This makes Dark Souls unique and why I can certainly recommend the game to everyone. But I also want to use this opportunity to voice some criticisms. Dark Souls’ praises have been sung for years by now and the choir of fans doesn’t need my voice to make their hymn sound more epic. But I want to still bring forth a few thoughts that have bothered me over the last couple of weeks.

For one, I maintain that the game could easily have implemented an easy mode. Sure, the difficulty of this game is something a lot of people crave. But Dark Souls is more than just difficulty. It has an interesting way of telling its story through its environment. Finding an item in a specific place can tell you a lot about both the place and maybe the person it belonged to. The ambiguous nature of Dark Souls’ story lends itself to speculation. And you don’t need the combat for that. So if this sentiment angers you, dear Dark Souls fan, think of this: Do you believe that introducing an easy mode takes away from your achievement of beating the game at its regular difficulty? Does the fact that someone who hasn’t overcome the same challenges you have somehow make the game less fun for you? Then you are the problem. I have beaten the game, same as you. But I don’t think that that fact makes me special in some way. The same way it doesn’t make anybody special for beating any game on the hardest difficulty. But there are also less esoteric ways I want to criticize the game.

Some areas feel rather unfinished. This is especially true for the Demon Ruins and Lost Izalith. They’re not all that interesting and they suffer from a lot of copy-pasted enemies from earlier in the game. The last boss of that area is also a radical shift away from how you typical engage all the bosses. Instead of fighting it head-on, it’s a puzzle boss that has to be solved in a very specific way in order to succeed.

The fact that you necessarily have to die once in this game without any way of avoiding it is a complete dick move. The game and its rules are set up in a way that ensures that you always have a chance to fight and survive every situation, if you’re simply good enough at the game. But there is one instance where you have to die and it runs completely counter to the core ideas of Dark Souls.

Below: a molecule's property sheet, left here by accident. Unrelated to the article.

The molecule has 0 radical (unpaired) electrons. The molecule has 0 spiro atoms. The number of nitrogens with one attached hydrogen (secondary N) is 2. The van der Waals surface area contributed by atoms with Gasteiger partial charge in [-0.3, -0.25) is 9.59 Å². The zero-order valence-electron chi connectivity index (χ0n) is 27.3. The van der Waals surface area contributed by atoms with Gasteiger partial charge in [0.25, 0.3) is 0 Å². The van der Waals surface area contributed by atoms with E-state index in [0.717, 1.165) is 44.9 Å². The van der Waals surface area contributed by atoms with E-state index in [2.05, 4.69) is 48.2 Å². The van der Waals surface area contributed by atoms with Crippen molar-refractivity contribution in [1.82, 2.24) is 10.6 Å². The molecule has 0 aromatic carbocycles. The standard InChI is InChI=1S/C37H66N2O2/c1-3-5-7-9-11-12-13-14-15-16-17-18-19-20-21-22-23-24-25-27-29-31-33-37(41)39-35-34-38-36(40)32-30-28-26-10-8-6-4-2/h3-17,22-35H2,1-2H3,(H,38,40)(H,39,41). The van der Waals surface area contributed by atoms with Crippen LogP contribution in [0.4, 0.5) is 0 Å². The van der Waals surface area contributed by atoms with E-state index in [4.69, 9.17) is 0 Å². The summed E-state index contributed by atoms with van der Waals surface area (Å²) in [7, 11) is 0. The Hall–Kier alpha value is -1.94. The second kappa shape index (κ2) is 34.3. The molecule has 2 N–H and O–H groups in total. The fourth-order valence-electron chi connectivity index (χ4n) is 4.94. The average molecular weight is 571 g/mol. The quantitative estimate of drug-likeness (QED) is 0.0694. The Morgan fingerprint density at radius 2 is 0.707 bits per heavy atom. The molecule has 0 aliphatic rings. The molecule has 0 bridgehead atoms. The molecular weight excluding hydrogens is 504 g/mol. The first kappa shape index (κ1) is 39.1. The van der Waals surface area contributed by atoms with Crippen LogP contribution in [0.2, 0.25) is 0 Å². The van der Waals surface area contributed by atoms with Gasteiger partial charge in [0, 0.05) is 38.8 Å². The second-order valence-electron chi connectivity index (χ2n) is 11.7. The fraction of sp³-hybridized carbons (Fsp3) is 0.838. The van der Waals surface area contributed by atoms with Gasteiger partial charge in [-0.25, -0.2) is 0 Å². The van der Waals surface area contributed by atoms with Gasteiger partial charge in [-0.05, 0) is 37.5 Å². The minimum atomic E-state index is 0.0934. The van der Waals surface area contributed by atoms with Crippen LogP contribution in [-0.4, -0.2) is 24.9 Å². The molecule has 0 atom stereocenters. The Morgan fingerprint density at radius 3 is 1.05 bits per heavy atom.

After acquiring the Lordvessel, three of the four areas you have to visit feel rather gimmicky and they started to test my patience with the game. The Duke’s Archives are very interesting to play through – the aforementioned mandatory death notwithstanding – but the Catacombs/Tomb of the Giants feel like From Software just want to fuck with the player by having constantly respawning enemies in the former and nearly complete darkness hiding almost all the really hard-hitting enemies in the latter. The Demon Ruins/Lost Izalith feel unfinished and as such not that interesting as said before and the New Londo Ruins feel like just another gimmick, with the ghosts you can only hit by either being cursed, simulating a curse through an item or using a cursed weapon. This makes the latter half of the game feel substantially less interesting to play through. Coupled with the fact that most of the bosses actually get way easier as the game progresses – and in fact also way easier than some of the regular combat encounters – also feels weird. It’s strange to die six or seven times to an early boss but kill a late-game boss on your first attempt, as I did with 12 bosses.

A ton of stuff is left unexplained. How covenants or weapon upgrades work is never explained. You can go through the entire game leveling intelligence and faith but still never get to equip more than one spell, because the game never tells you that attunement slots are used for that. Similarly, you could end up putting points into resistance which does fuck all.

In the end, Dark Souls is still very much worth playing. But its far from a perfect game and you need to be in the right frame of mind to appreciate the way it presents combat and tells its story. If you can do that, you’ll be in for a hell of a ride.